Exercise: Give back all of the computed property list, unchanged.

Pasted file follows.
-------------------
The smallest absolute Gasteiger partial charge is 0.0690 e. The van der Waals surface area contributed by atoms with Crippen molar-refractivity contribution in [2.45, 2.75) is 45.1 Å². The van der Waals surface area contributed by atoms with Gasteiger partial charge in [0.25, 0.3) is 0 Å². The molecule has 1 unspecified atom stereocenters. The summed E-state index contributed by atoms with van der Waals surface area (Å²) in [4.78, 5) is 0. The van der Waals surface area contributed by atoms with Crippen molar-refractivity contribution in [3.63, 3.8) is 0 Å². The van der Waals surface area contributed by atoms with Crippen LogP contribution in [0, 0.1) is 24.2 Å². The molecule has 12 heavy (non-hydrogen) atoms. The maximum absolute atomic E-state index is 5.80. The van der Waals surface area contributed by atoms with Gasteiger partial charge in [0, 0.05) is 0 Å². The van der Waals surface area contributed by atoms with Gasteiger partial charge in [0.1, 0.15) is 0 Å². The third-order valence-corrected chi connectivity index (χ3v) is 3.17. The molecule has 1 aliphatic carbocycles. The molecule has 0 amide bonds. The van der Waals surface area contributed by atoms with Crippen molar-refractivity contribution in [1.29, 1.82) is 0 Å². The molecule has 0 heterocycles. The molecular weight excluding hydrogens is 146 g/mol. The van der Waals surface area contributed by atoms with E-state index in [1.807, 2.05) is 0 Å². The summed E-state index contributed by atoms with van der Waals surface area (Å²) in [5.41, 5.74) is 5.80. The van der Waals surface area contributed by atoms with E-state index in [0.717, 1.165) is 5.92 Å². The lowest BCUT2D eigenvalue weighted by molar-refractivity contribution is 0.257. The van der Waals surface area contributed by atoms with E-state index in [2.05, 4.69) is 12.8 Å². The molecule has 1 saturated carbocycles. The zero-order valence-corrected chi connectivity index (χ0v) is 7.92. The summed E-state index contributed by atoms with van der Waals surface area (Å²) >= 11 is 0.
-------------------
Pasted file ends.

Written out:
The smallest absolute Gasteiger partial charge is 0.0690 e. The van der Waals surface area contributed by atoms with Crippen molar-refractivity contribution in [2.45, 2.75) is 45.1 Å². The van der Waals surface area contributed by atoms with Gasteiger partial charge in [0.25, 0.3) is 0 Å². The molecule has 1 unspecified atom stereocenters. The summed E-state index contributed by atoms with van der Waals surface area (Å²) in [4.78, 5) is 0. The van der Waals surface area contributed by atoms with Crippen molar-refractivity contribution in [3.63, 3.8) is 0 Å². The van der Waals surface area contributed by atoms with Crippen LogP contribution in [0, 0.1) is 24.2 Å². The molecule has 12 heavy (non-hydrogen) atoms. The maximum absolute atomic E-state index is 5.80. The van der Waals surface area contributed by atoms with Gasteiger partial charge in [0, 0.05) is 0 Å². The van der Waals surface area contributed by atoms with Gasteiger partial charge in [0.1, 0.15) is 0 Å². The third-order valence-corrected chi connectivity index (χ3v) is 3.17. The molecule has 1 aliphatic carbocycles. The molecule has 0 amide bonds. The van der Waals surface area contributed by atoms with Crippen molar-refractivity contribution in [1.29, 1.82) is 0 Å². The molecule has 0 heterocycles. The molecular weight excluding hydrogens is 146 g/mol. The van der Waals surface area contributed by atoms with E-state index in [1.807, 2.05) is 0 Å². The summed E-state index contributed by atoms with van der Waals surface area (Å²) in [5.41, 5.74) is 5.80. The van der Waals surface area contributed by atoms with E-state index in [0.717, 1.165) is 5.92 Å². The lowest BCUT2D eigenvalue weighted by molar-refractivity contribution is 0.257. The van der Waals surface area contributed by atoms with E-state index in [2.05, 4.69) is 12.8 Å². The molecule has 1 saturated carbocycles. The zero-order valence-corrected chi connectivity index (χ0v) is 7.92. The summed E-state index contributed by atoms with van der Waals surface area (Å²) >= 11 is 0.